As the colder weather looms in for these next couple of winter months, don’t forget to put some self care into your own protective layer - your skin! From storms, temperature drops and even snow, these conditions may affect the dryness of your skin. While skincare and protective clothing are essential, eating a balanced nourishing diet can have a positive affect on your skin’s overall look and glow.
Keeping ourselves hydrated is the most important thing we can do to improve our skin’s quality. The dry air from indoor heating can reduce the moisture levels leading to cracking. To avoid this, aim to drink up to 2L of water per day to plump the skin from inside out.
Loading up on Omega 3 dense meals can help maintain the skin’s natural barrier function. It can also prevent moisture loss which aids in creating soft supple skin. Omega 3 can be found in fatty fishes such as anchovies, herring, mackerel, salmon, sardines, and tuna. It can also be found in plant-based sources such as nuts and seeds.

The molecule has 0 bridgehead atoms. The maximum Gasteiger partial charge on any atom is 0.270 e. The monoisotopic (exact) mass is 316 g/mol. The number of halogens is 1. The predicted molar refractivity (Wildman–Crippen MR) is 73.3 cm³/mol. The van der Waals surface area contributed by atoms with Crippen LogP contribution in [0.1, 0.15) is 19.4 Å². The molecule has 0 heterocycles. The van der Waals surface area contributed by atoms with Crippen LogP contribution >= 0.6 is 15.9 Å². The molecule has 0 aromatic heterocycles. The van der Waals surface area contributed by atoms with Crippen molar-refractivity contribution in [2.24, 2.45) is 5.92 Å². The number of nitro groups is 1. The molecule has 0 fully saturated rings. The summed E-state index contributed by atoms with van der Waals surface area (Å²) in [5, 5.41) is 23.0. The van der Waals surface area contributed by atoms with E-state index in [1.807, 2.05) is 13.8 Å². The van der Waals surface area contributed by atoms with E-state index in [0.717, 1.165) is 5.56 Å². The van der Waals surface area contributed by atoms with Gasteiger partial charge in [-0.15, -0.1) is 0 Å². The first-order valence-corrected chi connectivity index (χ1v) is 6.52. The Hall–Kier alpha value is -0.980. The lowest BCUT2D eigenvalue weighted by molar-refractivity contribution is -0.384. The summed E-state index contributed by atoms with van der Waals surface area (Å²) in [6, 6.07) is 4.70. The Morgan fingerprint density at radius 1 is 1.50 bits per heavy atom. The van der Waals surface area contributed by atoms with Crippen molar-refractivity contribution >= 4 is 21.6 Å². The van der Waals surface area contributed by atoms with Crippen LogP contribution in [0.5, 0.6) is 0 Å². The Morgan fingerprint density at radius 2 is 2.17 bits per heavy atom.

To prevent damage to your skin, remember to apply SPF! This is crucial even on cloudy days to decrease the risk of ageing the skin prematurely and preventing skin cancer.
Research a skincare regime that will work for your skin type and will leave you with healthy glowing skin. There are 4 main skin types: normal, oily, dry or combination - learning yours may increase the chance of finding what works best for you.
Remember to include antioxidant rich foods into the diet such as citrus fruits for Vitamin C, leafy green vegetables for Vitamin E and berries for Vitamin B. Vitamin C helps your body to boost your collagen production.
Consider implementing a supplement into your weekly routine such as Vitamin D in these darker winter months. Vitamin D will absorb your calcium intake to maintain healthy bones. Additionally, some evidence suggests that people with vitamin D deficiency are more susceptible to getting acne.
Cut back on overly processed foods and make sure to read the ingredients label to find out what you’re consuming. Foods that are high in refined sugar or unhealthy fats can contribute to inflammation of the skin.